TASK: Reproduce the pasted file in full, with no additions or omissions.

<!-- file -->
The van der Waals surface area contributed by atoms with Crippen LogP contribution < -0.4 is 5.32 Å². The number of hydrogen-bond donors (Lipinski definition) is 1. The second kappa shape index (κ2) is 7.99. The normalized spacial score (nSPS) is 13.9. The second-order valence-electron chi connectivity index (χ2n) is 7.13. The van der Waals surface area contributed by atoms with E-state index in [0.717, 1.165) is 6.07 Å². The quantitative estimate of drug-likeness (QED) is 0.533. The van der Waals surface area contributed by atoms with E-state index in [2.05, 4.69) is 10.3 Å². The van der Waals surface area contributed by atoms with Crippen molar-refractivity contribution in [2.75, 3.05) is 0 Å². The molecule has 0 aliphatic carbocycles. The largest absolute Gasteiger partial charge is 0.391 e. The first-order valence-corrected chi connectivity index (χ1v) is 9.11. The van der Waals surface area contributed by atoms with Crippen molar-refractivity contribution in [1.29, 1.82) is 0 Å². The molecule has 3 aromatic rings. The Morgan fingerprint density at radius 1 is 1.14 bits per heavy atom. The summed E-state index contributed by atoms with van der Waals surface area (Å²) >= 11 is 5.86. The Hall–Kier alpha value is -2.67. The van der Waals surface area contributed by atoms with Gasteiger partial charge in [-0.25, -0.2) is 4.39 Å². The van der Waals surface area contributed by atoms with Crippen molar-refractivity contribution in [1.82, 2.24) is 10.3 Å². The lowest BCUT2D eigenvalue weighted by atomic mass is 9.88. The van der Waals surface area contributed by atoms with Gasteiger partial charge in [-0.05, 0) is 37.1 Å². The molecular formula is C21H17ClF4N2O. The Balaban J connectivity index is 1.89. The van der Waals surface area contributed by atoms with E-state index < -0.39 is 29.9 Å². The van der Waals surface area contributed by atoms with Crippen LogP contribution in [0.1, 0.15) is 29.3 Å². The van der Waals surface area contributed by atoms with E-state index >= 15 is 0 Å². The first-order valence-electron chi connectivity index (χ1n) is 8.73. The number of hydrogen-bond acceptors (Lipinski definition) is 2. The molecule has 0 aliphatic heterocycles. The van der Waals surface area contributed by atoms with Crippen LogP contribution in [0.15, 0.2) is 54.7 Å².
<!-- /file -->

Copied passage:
The van der Waals surface area contributed by atoms with Crippen LogP contribution < -0.4 is 5.32 Å². The number of hydrogen-bond donors (Lipinski definition) is 1. The second kappa shape index (κ2) is 7.99. The normalized spacial score (nSPS) is 13.9. The second-order valence-electron chi connectivity index (χ2n) is 7.13. The van der Waals surface area contributed by atoms with E-state index in [0.717, 1.165) is 6.07 Å². The quantitative estimate of drug-likeness (QED) is 0.533. The van der Waals surface area contributed by atoms with E-state index in [2.05, 4.69) is 10.3 Å². The van der Waals surface area contributed by atoms with Crippen molar-refractivity contribution in [2.75, 3.05) is 0 Å². The molecule has 0 aliphatic carbocycles. The largest absolute Gasteiger partial charge is 0.391 e. The first-order valence-corrected chi connectivity index (χ1v) is 9.11. The van der Waals surface area contributed by atoms with Crippen molar-refractivity contribution in [1.29, 1.82) is 0 Å². The molecule has 3 aromatic rings. The Morgan fingerprint density at radius 1 is 1.14 bits per heavy atom. The summed E-state index contributed by atoms with van der Waals surface area (Å²) >= 11 is 5.86. The Hall–Kier alpha value is -2.67. The van der Waals surface area contributed by atoms with Gasteiger partial charge in [-0.25, -0.2) is 4.39 Å². The van der Waals surface area contributed by atoms with Crippen molar-refractivity contribution in [1.82, 2.24) is 10.3 Å². The lowest BCUT2D eigenvalue weighted by atomic mass is 9.88. The van der Waals surface area contributed by atoms with Gasteiger partial charge in [-0.05, 0) is 37.1 Å². The molecular formula is C21H17ClF4N2O. The Balaban J connectivity index is 1.89. The van der Waals surface area contributed by atoms with E-state index < -0.39 is 29.9 Å². The van der Waals surface area contributed by atoms with Crippen LogP contribution in [0.1, 0.15) is 29.3 Å². The van der Waals surface area contributed by atoms with E-state index >= 15 is 0 Å². The first-order valence-electron chi connectivity index (χ1n) is 8.73. The number of hydrogen-bond acceptors (Lipinski definition) is 2. The molecule has 0 aliphatic heterocycles. The van der Waals surface area contributed by atoms with Crippen LogP contribution in [0.15, 0.2) is 54.7 Å².